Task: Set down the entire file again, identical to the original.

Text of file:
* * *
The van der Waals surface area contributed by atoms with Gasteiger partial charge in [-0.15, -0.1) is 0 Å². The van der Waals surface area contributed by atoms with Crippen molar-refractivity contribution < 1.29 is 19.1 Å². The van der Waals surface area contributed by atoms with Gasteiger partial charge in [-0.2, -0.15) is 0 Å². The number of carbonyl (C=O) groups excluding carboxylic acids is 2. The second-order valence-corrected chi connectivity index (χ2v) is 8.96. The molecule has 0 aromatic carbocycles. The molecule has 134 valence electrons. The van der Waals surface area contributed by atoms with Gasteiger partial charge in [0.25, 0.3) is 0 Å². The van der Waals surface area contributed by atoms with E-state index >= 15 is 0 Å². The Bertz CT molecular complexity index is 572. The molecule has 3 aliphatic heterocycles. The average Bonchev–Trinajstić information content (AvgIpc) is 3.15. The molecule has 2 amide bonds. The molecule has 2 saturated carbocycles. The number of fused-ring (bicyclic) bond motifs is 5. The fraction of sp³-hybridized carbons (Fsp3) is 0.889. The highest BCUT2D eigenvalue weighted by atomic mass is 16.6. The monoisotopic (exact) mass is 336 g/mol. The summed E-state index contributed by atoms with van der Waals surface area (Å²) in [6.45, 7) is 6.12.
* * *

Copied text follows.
The van der Waals surface area contributed by atoms with Gasteiger partial charge in [-0.15, -0.1) is 0 Å². The van der Waals surface area contributed by atoms with Crippen molar-refractivity contribution < 1.29 is 19.1 Å². The van der Waals surface area contributed by atoms with Gasteiger partial charge in [-0.2, -0.15) is 0 Å². The number of carbonyl (C=O) groups excluding carboxylic acids is 2. The second-order valence-corrected chi connectivity index (χ2v) is 8.96. The molecule has 0 aromatic carbocycles. The molecule has 134 valence electrons. The van der Waals surface area contributed by atoms with Gasteiger partial charge in [0.25, 0.3) is 0 Å². The van der Waals surface area contributed by atoms with E-state index >= 15 is 0 Å². The Bertz CT molecular complexity index is 572. The molecule has 3 aliphatic heterocycles. The average Bonchev–Trinajstić information content (AvgIpc) is 3.15. The molecule has 2 amide bonds. The molecule has 2 saturated carbocycles. The number of fused-ring (bicyclic) bond motifs is 5. The fraction of sp³-hybridized carbons (Fsp3) is 0.889. The highest BCUT2D eigenvalue weighted by atomic mass is 16.6. The monoisotopic (exact) mass is 336 g/mol. The summed E-state index contributed by atoms with van der Waals surface area (Å²) in [6.45, 7) is 6.12.